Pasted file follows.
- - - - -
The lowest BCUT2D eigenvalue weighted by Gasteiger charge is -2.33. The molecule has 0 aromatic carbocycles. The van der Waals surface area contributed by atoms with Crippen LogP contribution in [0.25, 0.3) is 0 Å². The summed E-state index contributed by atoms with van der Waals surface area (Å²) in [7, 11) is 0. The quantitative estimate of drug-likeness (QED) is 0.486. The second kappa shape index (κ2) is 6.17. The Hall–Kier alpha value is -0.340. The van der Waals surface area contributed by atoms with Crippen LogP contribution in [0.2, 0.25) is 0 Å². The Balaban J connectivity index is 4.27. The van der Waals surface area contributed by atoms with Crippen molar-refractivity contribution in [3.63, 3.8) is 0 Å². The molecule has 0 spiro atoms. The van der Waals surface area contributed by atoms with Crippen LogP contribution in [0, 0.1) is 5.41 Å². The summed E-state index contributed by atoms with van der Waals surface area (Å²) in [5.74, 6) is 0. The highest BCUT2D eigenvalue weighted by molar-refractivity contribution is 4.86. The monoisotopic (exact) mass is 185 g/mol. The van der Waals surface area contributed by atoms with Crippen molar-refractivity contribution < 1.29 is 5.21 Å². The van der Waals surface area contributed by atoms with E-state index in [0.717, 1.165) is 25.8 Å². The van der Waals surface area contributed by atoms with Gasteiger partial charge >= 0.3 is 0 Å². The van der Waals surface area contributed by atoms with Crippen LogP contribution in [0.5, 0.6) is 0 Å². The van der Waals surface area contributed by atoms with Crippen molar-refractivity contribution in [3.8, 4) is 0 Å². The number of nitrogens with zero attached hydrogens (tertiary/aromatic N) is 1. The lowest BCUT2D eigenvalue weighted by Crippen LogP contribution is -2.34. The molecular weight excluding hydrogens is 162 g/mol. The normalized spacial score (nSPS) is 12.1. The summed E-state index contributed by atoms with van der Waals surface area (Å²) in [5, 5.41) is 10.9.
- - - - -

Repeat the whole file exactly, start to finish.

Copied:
The lowest BCUT2D eigenvalue weighted by Gasteiger charge is -2.33. The molecule has 0 aromatic carbocycles. The van der Waals surface area contributed by atoms with Crippen LogP contribution in [0.25, 0.3) is 0 Å². The summed E-state index contributed by atoms with van der Waals surface area (Å²) in [7, 11) is 0. The quantitative estimate of drug-likeness (QED) is 0.486. The second kappa shape index (κ2) is 6.17. The Hall–Kier alpha value is -0.340. The van der Waals surface area contributed by atoms with Crippen LogP contribution in [0.2, 0.25) is 0 Å². The Balaban J connectivity index is 4.27. The van der Waals surface area contributed by atoms with Crippen molar-refractivity contribution in [3.63, 3.8) is 0 Å². The molecule has 0 spiro atoms. The van der Waals surface area contributed by atoms with Crippen LogP contribution in [0, 0.1) is 5.41 Å². The summed E-state index contributed by atoms with van der Waals surface area (Å²) in [5.74, 6) is 0. The highest BCUT2D eigenvalue weighted by molar-refractivity contribution is 4.86. The monoisotopic (exact) mass is 185 g/mol. The van der Waals surface area contributed by atoms with Crippen molar-refractivity contribution < 1.29 is 5.21 Å². The van der Waals surface area contributed by atoms with E-state index in [0.717, 1.165) is 25.8 Å². The van der Waals surface area contributed by atoms with Gasteiger partial charge >= 0.3 is 0 Å². The van der Waals surface area contributed by atoms with Crippen LogP contribution in [0.5, 0.6) is 0 Å². The van der Waals surface area contributed by atoms with Crippen molar-refractivity contribution in [3.8, 4) is 0 Å². The number of nitrogens with zero attached hydrogens (tertiary/aromatic N) is 1. The lowest BCUT2D eigenvalue weighted by Crippen LogP contribution is -2.34. The molecular weight excluding hydrogens is 162 g/mol. The normalized spacial score (nSPS) is 12.1. The summed E-state index contributed by atoms with van der Waals surface area (Å²) in [5, 5.41) is 10.9.